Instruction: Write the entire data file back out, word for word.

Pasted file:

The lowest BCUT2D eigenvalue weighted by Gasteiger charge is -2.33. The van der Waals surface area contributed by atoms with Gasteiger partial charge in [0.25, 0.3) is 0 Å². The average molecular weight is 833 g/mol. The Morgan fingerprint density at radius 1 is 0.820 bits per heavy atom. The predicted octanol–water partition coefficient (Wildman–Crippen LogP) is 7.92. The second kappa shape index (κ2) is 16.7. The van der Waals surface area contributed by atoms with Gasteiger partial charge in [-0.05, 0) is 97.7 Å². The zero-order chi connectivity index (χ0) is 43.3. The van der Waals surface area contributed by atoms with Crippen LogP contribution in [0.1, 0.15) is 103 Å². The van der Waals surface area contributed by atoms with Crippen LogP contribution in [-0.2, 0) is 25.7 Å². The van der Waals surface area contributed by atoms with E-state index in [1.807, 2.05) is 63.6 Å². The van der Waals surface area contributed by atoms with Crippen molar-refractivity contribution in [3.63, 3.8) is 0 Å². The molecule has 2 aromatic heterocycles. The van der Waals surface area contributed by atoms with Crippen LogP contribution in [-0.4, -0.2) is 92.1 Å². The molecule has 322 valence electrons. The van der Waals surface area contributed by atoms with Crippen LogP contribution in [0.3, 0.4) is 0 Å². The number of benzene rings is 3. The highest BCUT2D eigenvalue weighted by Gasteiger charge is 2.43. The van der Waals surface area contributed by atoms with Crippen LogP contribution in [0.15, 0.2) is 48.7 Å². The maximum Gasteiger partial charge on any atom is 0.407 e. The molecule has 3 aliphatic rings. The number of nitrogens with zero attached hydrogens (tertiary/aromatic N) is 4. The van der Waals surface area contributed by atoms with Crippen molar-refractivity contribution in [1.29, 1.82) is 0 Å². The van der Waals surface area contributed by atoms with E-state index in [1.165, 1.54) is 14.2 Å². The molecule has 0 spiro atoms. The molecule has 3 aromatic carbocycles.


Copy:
The lowest BCUT2D eigenvalue weighted by Gasteiger charge is -2.33. The van der Waals surface area contributed by atoms with Gasteiger partial charge in [0.25, 0.3) is 0 Å². The average molecular weight is 833 g/mol. The Morgan fingerprint density at radius 1 is 0.820 bits per heavy atom. The predicted octanol–water partition coefficient (Wildman–Crippen LogP) is 7.92. The second kappa shape index (κ2) is 16.7. The van der Waals surface area contributed by atoms with Gasteiger partial charge in [-0.05, 0) is 97.7 Å². The zero-order chi connectivity index (χ0) is 43.3. The van der Waals surface area contributed by atoms with Crippen LogP contribution in [0.1, 0.15) is 103 Å². The van der Waals surface area contributed by atoms with Crippen LogP contribution in [-0.2, 0) is 25.7 Å². The van der Waals surface area contributed by atoms with E-state index in [1.807, 2.05) is 63.6 Å². The van der Waals surface area contributed by atoms with Crippen molar-refractivity contribution in [3.63, 3.8) is 0 Å². The molecule has 2 aromatic heterocycles. The van der Waals surface area contributed by atoms with Crippen LogP contribution in [-0.4, -0.2) is 92.1 Å². The molecule has 322 valence electrons. The van der Waals surface area contributed by atoms with Crippen LogP contribution in [0.3, 0.4) is 0 Å². The number of benzene rings is 3. The highest BCUT2D eigenvalue weighted by Gasteiger charge is 2.43. The van der Waals surface area contributed by atoms with Crippen LogP contribution in [0.15, 0.2) is 48.7 Å². The maximum Gasteiger partial charge on any atom is 0.407 e. The molecule has 3 aliphatic rings. The number of nitrogens with zero attached hydrogens (tertiary/aromatic N) is 4. The van der Waals surface area contributed by atoms with Crippen molar-refractivity contribution in [1.29, 1.82) is 0 Å². The van der Waals surface area contributed by atoms with E-state index in [1.165, 1.54) is 14.2 Å². The molecule has 0 spiro atoms. The molecule has 3 aromatic carbocycles.